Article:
Orographic precipitation, whether snowfall or rainfall is the result of the Orographic Effect or what follows when flowing air comes into contact with a rising slope and travels upland. When the flow of air is interrupted by a hill or mountain and it is forced to rise, it can cause disturbances in the weather system. As the weather system moves up along a mountain, there are changes in temperature and pressure. A hill or mountain is warmed by the sun, which in turn heats the air flowing just above it. This is called an anabatic wind, and when it rises above the top of the crest is warmer than the air around it and rises through convection. As this warm air rises over the top, it gradually expands and cools till it condenses into water vapor and forms cumulus clouds. These then produce rain and even thunderstorms.
The precipitation typically falls on the top and windward sides of the mountain (the side where the air traveled up). When the air descends on the opposite side, or the leeward side, it has lost most of its moisture due to the rainfall. Descending air also gets warmer as it comes back into contact with the heat of the troposphere, which absorbs the remaining moisture and creates a dry region called a rain shadow. In parts of the world with consistent seasonal winds, a wetter climate prevails in regions along the windward side of a mountain or mountain range. The areas around the leeward side are relatively drier as the orographic precipitation removes all moisture from the rain shadow.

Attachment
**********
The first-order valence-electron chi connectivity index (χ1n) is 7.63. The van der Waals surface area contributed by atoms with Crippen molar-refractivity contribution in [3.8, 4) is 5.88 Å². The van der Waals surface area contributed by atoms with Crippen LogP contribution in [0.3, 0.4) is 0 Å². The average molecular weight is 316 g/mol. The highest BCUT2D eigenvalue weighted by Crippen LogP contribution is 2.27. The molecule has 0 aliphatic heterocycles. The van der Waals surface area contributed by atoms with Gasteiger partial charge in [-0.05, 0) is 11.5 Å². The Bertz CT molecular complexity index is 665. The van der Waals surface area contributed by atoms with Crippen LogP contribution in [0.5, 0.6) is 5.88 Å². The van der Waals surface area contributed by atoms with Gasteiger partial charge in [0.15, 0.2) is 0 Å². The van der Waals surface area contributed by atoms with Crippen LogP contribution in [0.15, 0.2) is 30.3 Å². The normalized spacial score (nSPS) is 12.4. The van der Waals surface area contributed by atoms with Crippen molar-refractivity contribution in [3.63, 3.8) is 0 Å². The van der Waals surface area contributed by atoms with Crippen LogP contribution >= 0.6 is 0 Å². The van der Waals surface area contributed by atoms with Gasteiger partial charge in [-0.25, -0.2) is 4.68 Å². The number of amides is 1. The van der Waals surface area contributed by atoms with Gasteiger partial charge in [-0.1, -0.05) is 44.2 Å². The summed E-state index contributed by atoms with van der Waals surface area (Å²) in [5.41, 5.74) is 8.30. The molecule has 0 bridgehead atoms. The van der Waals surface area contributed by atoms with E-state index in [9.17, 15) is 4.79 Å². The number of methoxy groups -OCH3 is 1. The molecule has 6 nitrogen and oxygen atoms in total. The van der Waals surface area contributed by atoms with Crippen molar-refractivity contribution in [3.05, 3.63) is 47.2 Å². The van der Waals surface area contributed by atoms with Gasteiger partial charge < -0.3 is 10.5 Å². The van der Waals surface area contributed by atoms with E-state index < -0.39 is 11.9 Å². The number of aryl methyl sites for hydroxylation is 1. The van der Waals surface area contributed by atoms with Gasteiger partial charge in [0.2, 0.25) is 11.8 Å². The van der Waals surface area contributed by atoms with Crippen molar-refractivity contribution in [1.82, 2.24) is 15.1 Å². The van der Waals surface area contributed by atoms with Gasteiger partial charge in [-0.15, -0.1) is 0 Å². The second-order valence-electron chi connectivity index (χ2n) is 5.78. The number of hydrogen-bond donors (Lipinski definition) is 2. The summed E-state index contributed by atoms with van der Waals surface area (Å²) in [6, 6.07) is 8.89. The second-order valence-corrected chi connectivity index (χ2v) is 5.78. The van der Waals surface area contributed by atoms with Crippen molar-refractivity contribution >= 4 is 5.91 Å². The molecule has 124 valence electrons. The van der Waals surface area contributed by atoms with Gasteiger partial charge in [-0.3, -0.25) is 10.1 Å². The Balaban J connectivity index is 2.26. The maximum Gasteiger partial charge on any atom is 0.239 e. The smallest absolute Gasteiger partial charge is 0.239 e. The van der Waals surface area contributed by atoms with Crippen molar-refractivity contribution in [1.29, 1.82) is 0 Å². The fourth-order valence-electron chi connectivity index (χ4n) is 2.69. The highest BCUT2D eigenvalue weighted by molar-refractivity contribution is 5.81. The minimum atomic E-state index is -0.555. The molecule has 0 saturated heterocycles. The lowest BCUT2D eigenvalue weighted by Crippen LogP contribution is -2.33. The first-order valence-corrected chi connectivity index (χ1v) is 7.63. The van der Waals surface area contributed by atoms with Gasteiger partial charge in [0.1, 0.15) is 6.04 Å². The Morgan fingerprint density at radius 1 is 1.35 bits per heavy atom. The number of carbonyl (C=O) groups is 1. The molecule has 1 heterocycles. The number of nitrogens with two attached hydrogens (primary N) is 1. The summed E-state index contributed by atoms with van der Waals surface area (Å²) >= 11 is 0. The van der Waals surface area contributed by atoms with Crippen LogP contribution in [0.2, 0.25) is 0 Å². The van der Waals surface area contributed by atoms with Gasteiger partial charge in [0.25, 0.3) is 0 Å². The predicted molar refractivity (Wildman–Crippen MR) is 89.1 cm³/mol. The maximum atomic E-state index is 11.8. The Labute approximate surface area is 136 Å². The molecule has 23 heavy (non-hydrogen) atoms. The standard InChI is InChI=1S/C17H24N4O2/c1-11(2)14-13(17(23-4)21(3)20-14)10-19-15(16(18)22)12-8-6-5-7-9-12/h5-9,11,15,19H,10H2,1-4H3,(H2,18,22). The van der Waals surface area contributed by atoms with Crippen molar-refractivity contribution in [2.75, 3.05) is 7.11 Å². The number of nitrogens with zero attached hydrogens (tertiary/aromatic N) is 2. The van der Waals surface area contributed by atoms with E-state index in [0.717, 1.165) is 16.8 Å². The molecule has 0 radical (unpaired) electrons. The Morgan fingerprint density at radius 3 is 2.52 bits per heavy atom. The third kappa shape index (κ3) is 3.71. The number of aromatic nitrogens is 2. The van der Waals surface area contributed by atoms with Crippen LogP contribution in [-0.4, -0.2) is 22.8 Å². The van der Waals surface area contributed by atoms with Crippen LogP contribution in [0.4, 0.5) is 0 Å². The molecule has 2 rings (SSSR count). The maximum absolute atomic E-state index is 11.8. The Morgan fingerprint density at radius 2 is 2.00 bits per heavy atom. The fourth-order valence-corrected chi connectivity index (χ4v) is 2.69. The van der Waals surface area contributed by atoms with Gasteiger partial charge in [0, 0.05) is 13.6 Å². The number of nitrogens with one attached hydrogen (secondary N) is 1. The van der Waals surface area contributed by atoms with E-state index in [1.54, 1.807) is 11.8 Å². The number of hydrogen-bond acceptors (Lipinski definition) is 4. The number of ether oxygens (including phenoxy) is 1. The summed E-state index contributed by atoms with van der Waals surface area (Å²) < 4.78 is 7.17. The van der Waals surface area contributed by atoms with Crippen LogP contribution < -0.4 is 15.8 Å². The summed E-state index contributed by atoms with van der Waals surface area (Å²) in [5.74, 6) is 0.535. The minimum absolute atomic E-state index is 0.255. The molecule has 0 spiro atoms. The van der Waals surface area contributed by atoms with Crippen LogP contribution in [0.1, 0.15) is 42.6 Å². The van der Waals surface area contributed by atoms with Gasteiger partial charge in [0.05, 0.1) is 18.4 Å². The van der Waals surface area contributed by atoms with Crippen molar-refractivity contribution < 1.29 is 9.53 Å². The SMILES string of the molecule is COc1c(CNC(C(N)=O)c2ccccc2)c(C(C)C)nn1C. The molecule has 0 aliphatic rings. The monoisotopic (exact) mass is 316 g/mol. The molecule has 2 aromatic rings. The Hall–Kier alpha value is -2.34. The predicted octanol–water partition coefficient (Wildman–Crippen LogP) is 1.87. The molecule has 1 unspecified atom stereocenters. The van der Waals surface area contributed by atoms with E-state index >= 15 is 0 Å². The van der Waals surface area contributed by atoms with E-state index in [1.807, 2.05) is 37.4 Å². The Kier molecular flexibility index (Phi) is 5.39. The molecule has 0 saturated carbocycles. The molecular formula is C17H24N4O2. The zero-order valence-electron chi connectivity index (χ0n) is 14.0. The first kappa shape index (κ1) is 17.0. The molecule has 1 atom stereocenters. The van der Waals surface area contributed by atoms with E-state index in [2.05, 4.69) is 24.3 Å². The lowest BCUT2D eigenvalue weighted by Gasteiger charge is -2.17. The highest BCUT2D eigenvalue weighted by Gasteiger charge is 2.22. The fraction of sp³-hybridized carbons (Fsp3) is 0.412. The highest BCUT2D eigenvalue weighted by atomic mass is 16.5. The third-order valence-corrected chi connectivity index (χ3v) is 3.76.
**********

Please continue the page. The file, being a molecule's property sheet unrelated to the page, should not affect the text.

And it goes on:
Effect on Meteorology
Precipitation influenced by the terrain is a major factor by which meteorologists forecast local weather. Orography, or elevated terrain, plays a vital role in the type, intensity and duration of precipitation. Studies have shown that the width of the land barrier, steepness of the slope and the speed at which the air travels upward define the amount and intensity of orographic precipitation. Computer simulations have demonstrated that narrow sides and steeper slopes produce stronger updrafts, resulting in stronger vertical speeds, which in turn enhanced the amount of the precipitation.
Notable Locations of Occurrence
Some places of the world are well known for their orographic precipitations. Mountain rainfall is common on oceanic islands like Hawaii and New Zealand. In these places, much of the prevalent rainfall is on windward sides and the opposite regions remain comparatively dry, sometimes almost desert-like. This phenomenon results in substantial disparities in rainfall. Coastal areas receive significantly less rain (20 to 30 inches or 510 to 760 mm) per year than the interior uplands, which receive over 100 inches (2,500 mm) per year. Leeward coasts are particularly dry. For example, in Hawaii, Waikiki gets less than 20 inches (510 millimeters) of annual rainfall while high regions like Wai’ale’ale on Kaua’i are extremely wet, receiving 475 inches or 12,100 millimeters. Another region distinguished for orographic precipitation is the Pennine Mountain range in northern England. Manchester on the west of the Pennines receives more rain then Leeds on the east, which receives less due to a rain shadow of 12 miles from the mountains.